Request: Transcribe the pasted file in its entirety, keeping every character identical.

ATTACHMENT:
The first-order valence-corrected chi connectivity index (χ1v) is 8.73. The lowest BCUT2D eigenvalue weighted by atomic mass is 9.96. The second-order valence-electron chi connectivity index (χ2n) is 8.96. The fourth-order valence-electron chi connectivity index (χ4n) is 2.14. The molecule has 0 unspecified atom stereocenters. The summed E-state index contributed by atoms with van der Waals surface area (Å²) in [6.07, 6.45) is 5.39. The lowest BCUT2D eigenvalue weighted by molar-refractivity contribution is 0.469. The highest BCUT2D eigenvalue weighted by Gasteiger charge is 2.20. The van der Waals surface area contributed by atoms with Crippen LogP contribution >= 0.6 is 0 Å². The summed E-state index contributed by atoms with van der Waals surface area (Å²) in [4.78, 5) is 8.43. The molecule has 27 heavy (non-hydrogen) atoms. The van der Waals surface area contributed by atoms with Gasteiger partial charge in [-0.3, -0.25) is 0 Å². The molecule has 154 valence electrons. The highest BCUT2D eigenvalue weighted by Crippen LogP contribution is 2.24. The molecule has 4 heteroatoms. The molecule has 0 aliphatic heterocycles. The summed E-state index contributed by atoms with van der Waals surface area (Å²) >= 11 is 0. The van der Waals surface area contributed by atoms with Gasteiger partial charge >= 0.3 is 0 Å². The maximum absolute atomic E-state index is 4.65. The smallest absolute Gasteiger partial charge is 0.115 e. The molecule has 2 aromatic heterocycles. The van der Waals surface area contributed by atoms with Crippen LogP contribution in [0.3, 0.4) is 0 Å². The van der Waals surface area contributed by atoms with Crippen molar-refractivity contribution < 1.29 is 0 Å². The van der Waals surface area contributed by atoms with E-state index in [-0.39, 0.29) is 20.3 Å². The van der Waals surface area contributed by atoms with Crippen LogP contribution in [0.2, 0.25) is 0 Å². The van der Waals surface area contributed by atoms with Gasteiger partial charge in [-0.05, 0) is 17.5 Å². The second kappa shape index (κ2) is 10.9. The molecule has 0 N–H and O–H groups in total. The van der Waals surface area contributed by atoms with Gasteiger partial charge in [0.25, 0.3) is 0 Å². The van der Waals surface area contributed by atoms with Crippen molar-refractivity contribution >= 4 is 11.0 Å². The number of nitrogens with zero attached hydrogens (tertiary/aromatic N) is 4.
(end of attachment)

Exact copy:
The first-order valence-corrected chi connectivity index (χ1v) is 8.73. The lowest BCUT2D eigenvalue weighted by atomic mass is 9.96. The second-order valence-electron chi connectivity index (χ2n) is 8.96. The fourth-order valence-electron chi connectivity index (χ4n) is 2.14. The molecule has 0 unspecified atom stereocenters. The summed E-state index contributed by atoms with van der Waals surface area (Å²) in [6.07, 6.45) is 5.39. The lowest BCUT2D eigenvalue weighted by molar-refractivity contribution is 0.469. The highest BCUT2D eigenvalue weighted by Gasteiger charge is 2.20. The van der Waals surface area contributed by atoms with Crippen LogP contribution >= 0.6 is 0 Å². The summed E-state index contributed by atoms with van der Waals surface area (Å²) in [4.78, 5) is 8.43. The molecule has 27 heavy (non-hydrogen) atoms. The van der Waals surface area contributed by atoms with Gasteiger partial charge in [-0.3, -0.25) is 0 Å². The molecule has 154 valence electrons. The highest BCUT2D eigenvalue weighted by Crippen LogP contribution is 2.24. The molecule has 4 heteroatoms. The molecule has 0 aliphatic heterocycles. The summed E-state index contributed by atoms with van der Waals surface area (Å²) >= 11 is 0. The van der Waals surface area contributed by atoms with Gasteiger partial charge >= 0.3 is 0 Å². The maximum absolute atomic E-state index is 4.65. The smallest absolute Gasteiger partial charge is 0.115 e. The molecule has 2 aromatic heterocycles. The van der Waals surface area contributed by atoms with Crippen LogP contribution in [0.3, 0.4) is 0 Å². The van der Waals surface area contributed by atoms with Crippen molar-refractivity contribution < 1.29 is 0 Å². The van der Waals surface area contributed by atoms with E-state index in [-0.39, 0.29) is 20.3 Å². The van der Waals surface area contributed by atoms with Crippen LogP contribution in [0.2, 0.25) is 0 Å². The van der Waals surface area contributed by atoms with Gasteiger partial charge in [-0.05, 0) is 17.5 Å². The second kappa shape index (κ2) is 10.9. The molecule has 0 N–H and O–H groups in total. The van der Waals surface area contributed by atoms with Gasteiger partial charge in [0.25, 0.3) is 0 Å². The van der Waals surface area contributed by atoms with Crippen molar-refractivity contribution >= 4 is 11.0 Å². The number of nitrogens with zero attached hydrogens (tertiary/aromatic N) is 4.